I’m so sorry that you lost your friend in such a horrific way. Thank you for sharing it.
    And I love your song choice. Venus has always been one of my very favorites.

    Michele at Angels Bark

    1. Thanks, Michele. The open casket is traditional within the Italian community, but they should have kept it closed, in this case. With one exception (as noted), I’ve refused to go to any more visitations over the years, because those memories come right back. 🙁 Good shock tactic by your school! I was horrified by the sight of the wrecked car and still see it in my mind, whenever I drive by the service station where it was parked.

      I’m glad you enjoyed the song. Venus is a favourite of mine, as well. 🙂 Somebody mentioned a remake by Bananarama. Not as good as the original, IMO.

      Apologies for the late response. I’ve fallen way behind and catching up is difficult. Lots of stuff going on offline at the moment.

  3. Debbie,
    Oh you poor, poor dear! I can’t even imagine the anguish you felt on this day. It’s hard to put something like this rest. You were denied the opportunity to get over the break up without additional complications. Reckless living can catch up with anyone at any age. Unfortunately, at 21 good judgment while sober let alone impaired is very weak in one’s youth. It’s truly sad to hear when someone so young becomes a victim of his/her own doing. I know this was a hard, hard part of your life. Time has given you distance from these old wounds and even now as you share your experience healing continues. This will always be with you, serving as a reminder how blessed you were to not be in that car.

    For years I was a haunted by my former bosses’ death. The day before his massive heart attack, he was upset with me because I was looking for another job. This was my first real job after college. I was a computer consultant working strictly on commission and while I learned a lot on the job, I found out I wasn’t aggressive enough to be in sales. Not being able to contribute to our income really hurt, so I felt it was time to move on to something new. But, when Tom found out, he felt betrayed and I wonder now if he used my naiveness to play on my guilt for not remaining loyal. It was horrible for days, weeks, and months after Tom’s death because I felt terrible. The last memory I had of him was his anger and disappointment. It took a couple of years to lay that part of my life to rest knowing I didn’t do anything wrong. I just wished I had the chance to smooth things over between us but we are not promised tomorrow and that’s why it’s important to make the most out of each day.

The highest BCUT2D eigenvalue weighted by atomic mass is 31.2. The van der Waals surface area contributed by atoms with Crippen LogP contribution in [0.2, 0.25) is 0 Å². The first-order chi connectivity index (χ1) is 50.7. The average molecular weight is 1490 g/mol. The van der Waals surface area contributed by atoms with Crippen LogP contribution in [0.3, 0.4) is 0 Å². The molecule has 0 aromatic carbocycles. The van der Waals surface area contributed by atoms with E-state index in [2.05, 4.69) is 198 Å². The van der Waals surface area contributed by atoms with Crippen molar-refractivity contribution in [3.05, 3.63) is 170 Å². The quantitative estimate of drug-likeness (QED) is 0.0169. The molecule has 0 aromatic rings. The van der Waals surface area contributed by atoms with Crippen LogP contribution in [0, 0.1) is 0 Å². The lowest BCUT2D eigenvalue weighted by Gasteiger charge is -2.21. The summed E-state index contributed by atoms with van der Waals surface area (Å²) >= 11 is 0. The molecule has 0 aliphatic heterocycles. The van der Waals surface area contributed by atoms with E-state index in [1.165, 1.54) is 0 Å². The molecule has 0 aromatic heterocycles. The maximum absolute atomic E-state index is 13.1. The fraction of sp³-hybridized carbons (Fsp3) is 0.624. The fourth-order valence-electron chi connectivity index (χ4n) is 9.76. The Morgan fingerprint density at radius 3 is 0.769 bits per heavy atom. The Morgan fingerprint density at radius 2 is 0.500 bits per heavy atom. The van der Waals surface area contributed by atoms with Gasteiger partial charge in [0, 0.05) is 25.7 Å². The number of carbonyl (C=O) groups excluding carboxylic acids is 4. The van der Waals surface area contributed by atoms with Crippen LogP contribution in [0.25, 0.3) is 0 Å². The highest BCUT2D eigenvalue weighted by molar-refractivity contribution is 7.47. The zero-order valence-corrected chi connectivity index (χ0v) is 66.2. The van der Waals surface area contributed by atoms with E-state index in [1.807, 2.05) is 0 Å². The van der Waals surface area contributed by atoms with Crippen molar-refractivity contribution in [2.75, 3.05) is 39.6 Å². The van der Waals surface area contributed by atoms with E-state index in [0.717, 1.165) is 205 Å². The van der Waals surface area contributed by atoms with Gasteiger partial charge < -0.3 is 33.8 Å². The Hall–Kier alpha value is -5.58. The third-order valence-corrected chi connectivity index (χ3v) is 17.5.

Thanks for sharing and happy a2zing, my friend!

    1. Thanks, Cathy. It was a horrible experience and I am grateful to have escaped a similar fate. It’s sad you didn’t get a chance to clear the air with your boss, but as you said, you did nothing wrong. So true – one never knows what will happen tomorrow. Apologies for these late responses; I haven’t been online much the last few days.

  4. I can’t imagine why they would insist on open casket when he suffered such brutal injuries. And at such a young age! Were they trying to give a message out to his friends, on what happens if you drink and drive?
    You were very brave. I probably wouldn’t have had the courage to go. And I can understand the third person writing. I used it too when I wrote about my last night with my mom.

    Anyway, I got tied up with work yesterday, so couldn’t complete my V post. Do visit it today. Happy AtoZing!

    1. Open caskets and viewings are traditional within the Italian community. Still, they should have made an exception in this case! 😮 I felt a compulsion to go, somehow, just like with viewing the wrecked car. Perhaps, for the sake of closure? Third person POV makes it easier and allows for some emotional detachment. Still difficult, though, as I’m sure you discovered when writing about your mom. Thanks for hanging out here during the A To Z. Apologies for the late response, but better than no response, yes? 🙂

  5. I’ve been to plenty of funerals in my lifetime. Why the funeral home allowed them to have an open casket is beyond me. I think it’s always in the best interest to remember someone for how they were, rather than for how they went out.

  6. YES! Mariska Veres! And you know where she’s been… lol!

    The story reminds me of one you might check out. A song called Nobody Wins by Brian Fallon. That video had me thinking he was going to a wedding- until it didn’t.

  7. You were SO brave to actually go there and see him!
    The only dead person I said goodbye to was my Granddad, and he died peacefully shortly after turning 90. Still the picture of him lying in that wooden “box” haunted me.
    Now a young person, accident victim must be so tough.

    This week I learned that a young man from our village had an accident in the mountains. He was a good guy, boys scout leader, nature lover, 21 years old. So sad.

    I am the generation who thinks “Venus” is a Bananarama song!! 😂

  8. How shocking to have an open casket when he died in such a brutal way! That would have haunted me, too to see his disfigured nose. The stuff of nightmares. So totally tragic that he was so young. Yes, I guess the one consolation is that you weren’t in the car with him!

    I like that song. I remember it but only vaguely. Love the band with the long hair and fun outfits. Love the cute grin of the drummer. Ah, the nostalgia! Another great post, Debbie. Thanks for taking us on a journey back in time with you. That sixties and seventies music is so much fun!